One important note on this: It is smarter to stick to the deadline and turn in work that merits a “B+” than to blow the deadline with “A” work. Chances are, through revision and suggested changes from others on the team, you can bring up your B+ work to an A later. But if you disregard deadlines, you will lose the respect of your boss and fellow teammates.

2. Understand the Work-Flow Plan

Your team is developing work in conjunction with other teams who have projects and deadlines of their own. When you grasp the whole work-flow plan, you may be able to either add insight to the greater project or to your own smaller piece of it that others at the firm will consider valuable.

3. Build in Time to Mess Up

You can expect that “what can go wrong will go wrong.” Don’t overpromise on deadlines. Something likely will mess up, but when it does if you built in the time to fix it, those around you won’t freak out.

Chances are, you already give your attention to several details. Take heart. You can do this! You can overcome your lack of attention to detail and become more detail-oriented.

For starters, consider this: Most people take the time and put in extra effort into the activities or undertakings that matter to them most. Training yourself to become more detail-oriented can mean adopting a similar pattern of behavior.

Apply the same attention you give to your appearance. Are you a meticulous dresser? Do you pay attention to how you pair patterns and colors, and how you accessorize a particular outfit?

This is the same system to use when you lack attention to detail with your work. Give every item careful consideration so that each one contributes to the perfectly pieced-together whole.

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Assemble the ingredients the way you do when you cook. Cooking and baking from scratch require close attention to details as you measure and add each ingredient in sequence, and you time everything so that the meal comes together at the same time.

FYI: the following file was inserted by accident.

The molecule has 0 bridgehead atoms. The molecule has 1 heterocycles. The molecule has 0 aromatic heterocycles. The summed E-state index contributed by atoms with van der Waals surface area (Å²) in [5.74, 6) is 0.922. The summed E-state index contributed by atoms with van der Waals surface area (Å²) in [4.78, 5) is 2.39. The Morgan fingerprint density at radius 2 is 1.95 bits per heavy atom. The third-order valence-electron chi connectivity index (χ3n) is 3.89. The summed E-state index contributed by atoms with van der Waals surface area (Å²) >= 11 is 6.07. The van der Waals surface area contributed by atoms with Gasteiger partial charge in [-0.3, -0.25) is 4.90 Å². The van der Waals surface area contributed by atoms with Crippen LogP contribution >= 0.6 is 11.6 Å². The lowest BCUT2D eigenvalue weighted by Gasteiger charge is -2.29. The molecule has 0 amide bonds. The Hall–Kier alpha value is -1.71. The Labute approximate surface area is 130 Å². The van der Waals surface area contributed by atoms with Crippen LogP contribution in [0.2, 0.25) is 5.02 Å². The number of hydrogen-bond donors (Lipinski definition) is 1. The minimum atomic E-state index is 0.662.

Similarly, your work product requires you to gauge whether all the ingredients have been added and that your final product is delivered on time.

Organize your business network like you do your social contacts. If you follow a broad base of friends and acquaintances on social media, you can apply similar skills to stay up-to-date on details associated with business acquaintances.

When you meet somebody who could be influential to your career or a resource for improving your skills, follow that person on social media. Respond to their posts to keep the lines of communication flowing.

12 Tips to Help You if You Lack Attention to Detail

Teaching yourself to take note of important details involves sharpening your perceptions and thinking ahead. The following tips will help you adopt these practices. Master these habits when training yourself to become detail-oriented.

1. Learn to Listen Well

You will pick up relevant information and needed nuance when you apply the skills of active listening. In conversations, train yourself to make eye contact, give your undivided attention to the speaker, and ask pertinent follow-up questions.

Training yourself to pay better attention to details in conversations includes learning to fully concentrate on what others have to say. If you find it hard, there’s no harm in taking notes on what they say.

2. Pay Attention to Social Cues

Make a point of noticing body language and facial expressions that provide insights into how others perceive a situation. Social cues offer details that give you an understanding of how words and actions impact others. The infamous character Michael Scott of the television show “The Office” epitomizes the consequences of not paying attention to others’ body language.[1]

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3. Follow Rules

Rules and protocols usually come about from lessons learned and are put in place to avoid further mishaps—whether from a safety or efficiency standpoint. If you’re given step-by-step procedures to follow, check them off as you go. Also, return to the rules at the project’s end just to make sure you adhered to them all.